These can easily be tied in with a trip to Flor & Fjære (florogfjare.no), a little Eden near Stavanger, which bears the imprint of landscape gardener Olav Brin and his wife Siri. Once barren, the island of Sør-Hidle is now a riot of colour, plumed with palms and cacti, bamboo and olive, figs and banana trees, plus seemingly every flower under the sun.
Paths wend past a meditatively calm bonsai garden, where neatly clipped trees reflect in a koi-filled lake, and through gardens stippled with slender cypresses and fragrant with lavender – all of which flourish in the local microclimate.
Mighty waves and moon rock
Heading south of Stavanger, the Jæren region has the kind of big skies, open horizons, lush farmland and ocean views that can instantly lift a mood. On a clear day, the pure, sharp light is dazzling, and surfers, windsurfers and kite-surfers harness North Sea waves on the broad, dune-backed beaches of Borestranden and sublime Solastranden. One of Norway's 18 national tourist routes wends its way through the region; this 41km coastal road (nasjonaleturistveger.no/en/routes/jæren) strings these beaches together with cultural highlights like Kvassheim Lighthouse (friluftsfyret-kvassheim.no), which dates to 1912, and Sverd I Fjell, a trio of mighty Viking swords embedded in rock that marks where King Harald Fairhair fought a battle to unite Norway in 872 AD.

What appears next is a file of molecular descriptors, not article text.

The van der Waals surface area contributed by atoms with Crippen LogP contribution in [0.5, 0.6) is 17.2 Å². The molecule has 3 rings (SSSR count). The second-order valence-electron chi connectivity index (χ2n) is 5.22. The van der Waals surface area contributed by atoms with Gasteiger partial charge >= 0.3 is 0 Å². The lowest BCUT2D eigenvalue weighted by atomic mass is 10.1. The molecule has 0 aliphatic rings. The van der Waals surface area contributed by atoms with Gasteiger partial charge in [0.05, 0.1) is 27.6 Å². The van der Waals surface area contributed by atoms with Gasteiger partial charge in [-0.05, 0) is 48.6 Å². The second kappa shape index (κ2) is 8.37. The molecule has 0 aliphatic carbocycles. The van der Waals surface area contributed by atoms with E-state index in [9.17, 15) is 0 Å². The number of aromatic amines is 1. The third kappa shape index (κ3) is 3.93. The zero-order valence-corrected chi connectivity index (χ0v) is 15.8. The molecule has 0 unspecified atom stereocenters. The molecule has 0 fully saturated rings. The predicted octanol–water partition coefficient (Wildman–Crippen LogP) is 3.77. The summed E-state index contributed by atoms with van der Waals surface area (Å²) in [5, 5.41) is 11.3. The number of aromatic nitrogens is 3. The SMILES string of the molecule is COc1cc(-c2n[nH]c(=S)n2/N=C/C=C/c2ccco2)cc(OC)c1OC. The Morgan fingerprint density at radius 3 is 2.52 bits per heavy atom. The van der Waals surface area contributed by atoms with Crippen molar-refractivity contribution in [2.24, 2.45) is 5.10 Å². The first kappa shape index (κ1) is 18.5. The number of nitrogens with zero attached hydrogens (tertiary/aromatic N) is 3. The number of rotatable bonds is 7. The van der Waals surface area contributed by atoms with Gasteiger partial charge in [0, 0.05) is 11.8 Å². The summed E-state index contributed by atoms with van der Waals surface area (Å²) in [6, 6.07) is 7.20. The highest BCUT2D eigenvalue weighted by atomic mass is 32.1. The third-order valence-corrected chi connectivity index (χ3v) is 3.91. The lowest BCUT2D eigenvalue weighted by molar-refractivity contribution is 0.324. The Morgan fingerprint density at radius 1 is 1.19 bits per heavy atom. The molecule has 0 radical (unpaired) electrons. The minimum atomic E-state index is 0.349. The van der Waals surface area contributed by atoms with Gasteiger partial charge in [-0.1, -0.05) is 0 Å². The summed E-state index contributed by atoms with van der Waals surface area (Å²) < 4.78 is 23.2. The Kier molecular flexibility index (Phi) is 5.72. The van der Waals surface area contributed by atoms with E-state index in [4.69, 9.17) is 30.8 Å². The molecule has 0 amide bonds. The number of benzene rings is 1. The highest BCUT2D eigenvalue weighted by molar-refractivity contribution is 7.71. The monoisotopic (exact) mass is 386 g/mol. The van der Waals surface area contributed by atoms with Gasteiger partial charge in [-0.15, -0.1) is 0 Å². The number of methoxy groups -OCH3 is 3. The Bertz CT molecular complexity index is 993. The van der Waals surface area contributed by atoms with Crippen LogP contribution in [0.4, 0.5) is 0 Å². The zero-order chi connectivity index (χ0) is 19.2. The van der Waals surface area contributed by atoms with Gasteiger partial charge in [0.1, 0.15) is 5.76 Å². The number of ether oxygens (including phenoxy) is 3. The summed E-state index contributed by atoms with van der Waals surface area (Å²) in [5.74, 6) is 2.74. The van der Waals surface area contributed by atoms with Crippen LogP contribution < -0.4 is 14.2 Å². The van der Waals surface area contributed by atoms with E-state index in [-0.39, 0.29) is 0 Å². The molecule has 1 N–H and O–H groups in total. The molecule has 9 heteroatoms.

Further south still, the scenery shifts and gives way to the massive boulders, deep valleys and pockmarked, cave-pitted hillsides of the Magma Geopark (magmageopark.no). This unique, 2320-sq-km protected area is scarred by the erosive forces of the last Ice Age and if the landscape seems lunar, that’s because it is – the dominant rock here is anorthosite, a rare igneous rock that is more common on the moon than on earth.